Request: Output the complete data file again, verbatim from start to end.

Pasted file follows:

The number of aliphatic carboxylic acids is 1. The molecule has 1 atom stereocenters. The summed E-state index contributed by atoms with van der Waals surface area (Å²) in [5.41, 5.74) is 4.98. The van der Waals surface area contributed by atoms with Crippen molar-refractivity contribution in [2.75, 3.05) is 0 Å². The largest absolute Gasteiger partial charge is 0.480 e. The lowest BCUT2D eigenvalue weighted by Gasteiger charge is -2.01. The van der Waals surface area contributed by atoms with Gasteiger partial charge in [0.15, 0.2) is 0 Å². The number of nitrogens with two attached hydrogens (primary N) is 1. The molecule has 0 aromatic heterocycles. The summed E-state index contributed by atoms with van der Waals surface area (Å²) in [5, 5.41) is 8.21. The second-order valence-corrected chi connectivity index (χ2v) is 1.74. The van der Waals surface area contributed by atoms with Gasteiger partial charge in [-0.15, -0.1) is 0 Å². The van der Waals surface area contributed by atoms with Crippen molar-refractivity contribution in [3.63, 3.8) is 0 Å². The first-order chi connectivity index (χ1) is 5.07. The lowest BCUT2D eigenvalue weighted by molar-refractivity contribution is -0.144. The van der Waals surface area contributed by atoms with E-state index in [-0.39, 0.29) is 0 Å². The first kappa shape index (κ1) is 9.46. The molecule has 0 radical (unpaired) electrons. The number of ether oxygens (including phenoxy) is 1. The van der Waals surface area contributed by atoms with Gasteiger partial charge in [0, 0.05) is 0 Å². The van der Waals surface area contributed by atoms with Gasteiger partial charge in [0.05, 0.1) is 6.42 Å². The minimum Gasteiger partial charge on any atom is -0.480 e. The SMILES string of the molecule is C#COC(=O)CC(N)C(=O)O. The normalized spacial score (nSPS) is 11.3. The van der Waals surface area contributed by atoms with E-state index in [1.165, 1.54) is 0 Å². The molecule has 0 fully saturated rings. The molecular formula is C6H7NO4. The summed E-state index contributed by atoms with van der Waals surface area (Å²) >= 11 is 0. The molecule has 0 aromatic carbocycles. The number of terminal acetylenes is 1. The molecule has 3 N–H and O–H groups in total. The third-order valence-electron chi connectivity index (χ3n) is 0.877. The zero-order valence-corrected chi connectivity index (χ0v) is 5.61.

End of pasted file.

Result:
The number of aliphatic carboxylic acids is 1. The molecule has 1 atom stereocenters. The summed E-state index contributed by atoms with van der Waals surface area (Å²) in [5.41, 5.74) is 4.98. The van der Waals surface area contributed by atoms with Crippen molar-refractivity contribution in [2.75, 3.05) is 0 Å². The largest absolute Gasteiger partial charge is 0.480 e. The lowest BCUT2D eigenvalue weighted by Gasteiger charge is -2.01. The van der Waals surface area contributed by atoms with Gasteiger partial charge in [0.15, 0.2) is 0 Å². The number of nitrogens with two attached hydrogens (primary N) is 1. The molecule has 0 aromatic heterocycles. The summed E-state index contributed by atoms with van der Waals surface area (Å²) in [5, 5.41) is 8.21. The second-order valence-corrected chi connectivity index (χ2v) is 1.74. The van der Waals surface area contributed by atoms with Gasteiger partial charge in [-0.15, -0.1) is 0 Å². The van der Waals surface area contributed by atoms with Crippen molar-refractivity contribution in [3.63, 3.8) is 0 Å². The first-order chi connectivity index (χ1) is 5.07. The lowest BCUT2D eigenvalue weighted by molar-refractivity contribution is -0.144. The van der Waals surface area contributed by atoms with E-state index in [-0.39, 0.29) is 0 Å². The first kappa shape index (κ1) is 9.46. The molecule has 0 radical (unpaired) electrons. The number of ether oxygens (including phenoxy) is 1. The van der Waals surface area contributed by atoms with Gasteiger partial charge in [0, 0.05) is 0 Å². The van der Waals surface area contributed by atoms with Gasteiger partial charge in [0.05, 0.1) is 6.42 Å². The minimum Gasteiger partial charge on any atom is -0.480 e. The SMILES string of the molecule is C#COC(=O)CC(N)C(=O)O. The normalized spacial score (nSPS) is 11.3. The van der Waals surface area contributed by atoms with E-state index in [1.165, 1.54) is 0 Å². The molecule has 0 fully saturated rings. The molecular formula is C6H7NO4. The summed E-state index contributed by atoms with van der Waals surface area (Å²) >= 11 is 0. The molecule has 0 aromatic carbocycles. The number of terminal acetylenes is 1. The molecule has 3 N–H and O–H groups in total. The third-order valence-electron chi connectivity index (χ3n) is 0.877. The zero-order valence-corrected chi connectivity index (χ0v) is 5.61.